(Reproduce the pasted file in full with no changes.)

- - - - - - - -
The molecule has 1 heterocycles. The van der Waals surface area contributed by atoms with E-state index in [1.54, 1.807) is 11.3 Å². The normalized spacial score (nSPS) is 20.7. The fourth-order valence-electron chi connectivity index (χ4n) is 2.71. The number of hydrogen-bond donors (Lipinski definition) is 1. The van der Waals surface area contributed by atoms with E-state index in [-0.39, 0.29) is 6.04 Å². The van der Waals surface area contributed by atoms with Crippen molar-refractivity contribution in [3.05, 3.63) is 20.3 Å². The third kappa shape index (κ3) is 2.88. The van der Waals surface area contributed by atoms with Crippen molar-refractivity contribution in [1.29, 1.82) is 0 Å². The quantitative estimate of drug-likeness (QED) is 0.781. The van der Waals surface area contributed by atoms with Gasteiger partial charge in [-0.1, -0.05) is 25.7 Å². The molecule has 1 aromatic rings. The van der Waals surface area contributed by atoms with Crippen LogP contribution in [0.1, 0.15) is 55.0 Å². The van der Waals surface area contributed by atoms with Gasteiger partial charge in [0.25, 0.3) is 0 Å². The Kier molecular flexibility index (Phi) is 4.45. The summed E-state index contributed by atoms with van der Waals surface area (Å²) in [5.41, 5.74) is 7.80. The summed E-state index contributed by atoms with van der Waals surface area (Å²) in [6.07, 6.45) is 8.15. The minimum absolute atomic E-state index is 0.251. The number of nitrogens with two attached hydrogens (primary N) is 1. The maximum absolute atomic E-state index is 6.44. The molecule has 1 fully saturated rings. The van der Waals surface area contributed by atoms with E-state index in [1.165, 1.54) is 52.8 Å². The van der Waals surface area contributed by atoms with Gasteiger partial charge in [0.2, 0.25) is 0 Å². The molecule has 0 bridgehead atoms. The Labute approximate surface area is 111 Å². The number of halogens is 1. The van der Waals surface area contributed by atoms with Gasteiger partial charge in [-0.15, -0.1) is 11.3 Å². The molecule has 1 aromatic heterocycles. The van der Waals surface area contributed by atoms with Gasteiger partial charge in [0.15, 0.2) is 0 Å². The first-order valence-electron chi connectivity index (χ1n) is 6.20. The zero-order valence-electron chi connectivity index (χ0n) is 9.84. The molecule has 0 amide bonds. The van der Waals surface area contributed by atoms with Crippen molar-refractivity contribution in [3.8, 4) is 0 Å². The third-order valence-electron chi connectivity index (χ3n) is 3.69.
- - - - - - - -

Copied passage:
The molecule has 1 heterocycles. The van der Waals surface area contributed by atoms with E-state index in [1.54, 1.807) is 11.3 Å². The normalized spacial score (nSPS) is 20.7. The fourth-order valence-electron chi connectivity index (χ4n) is 2.71. The number of hydrogen-bond donors (Lipinski definition) is 1. The van der Waals surface area contributed by atoms with E-state index in [-0.39, 0.29) is 6.04 Å². The van der Waals surface area contributed by atoms with Crippen molar-refractivity contribution in [3.05, 3.63) is 20.3 Å². The third kappa shape index (κ3) is 2.88. The van der Waals surface area contributed by atoms with Crippen molar-refractivity contribution in [1.29, 1.82) is 0 Å². The quantitative estimate of drug-likeness (QED) is 0.781. The van der Waals surface area contributed by atoms with Gasteiger partial charge in [-0.1, -0.05) is 25.7 Å². The molecule has 1 aromatic rings. The van der Waals surface area contributed by atoms with Crippen LogP contribution in [0.1, 0.15) is 55.0 Å². The van der Waals surface area contributed by atoms with Gasteiger partial charge in [0.25, 0.3) is 0 Å². The Kier molecular flexibility index (Phi) is 4.45. The summed E-state index contributed by atoms with van der Waals surface area (Å²) in [5.41, 5.74) is 7.80. The summed E-state index contributed by atoms with van der Waals surface area (Å²) in [6.07, 6.45) is 8.15. The minimum absolute atomic E-state index is 0.251. The number of nitrogens with two attached hydrogens (primary N) is 1. The maximum absolute atomic E-state index is 6.44. The molecule has 1 fully saturated rings. The van der Waals surface area contributed by atoms with E-state index in [1.165, 1.54) is 52.8 Å². The van der Waals surface area contributed by atoms with Gasteiger partial charge in [0.2, 0.25) is 0 Å². The molecule has 0 bridgehead atoms. The Labute approximate surface area is 111 Å². The number of halogens is 1. The van der Waals surface area contributed by atoms with Gasteiger partial charge in [-0.15, -0.1) is 11.3 Å². The molecule has 1 aromatic heterocycles. The van der Waals surface area contributed by atoms with Gasteiger partial charge in [0.15, 0.2) is 0 Å². The first-order valence-electron chi connectivity index (χ1n) is 6.20. The zero-order valence-electron chi connectivity index (χ0n) is 9.84. The molecule has 0 amide bonds. The van der Waals surface area contributed by atoms with Crippen molar-refractivity contribution in [3.8, 4) is 0 Å². The third-order valence-electron chi connectivity index (χ3n) is 3.69.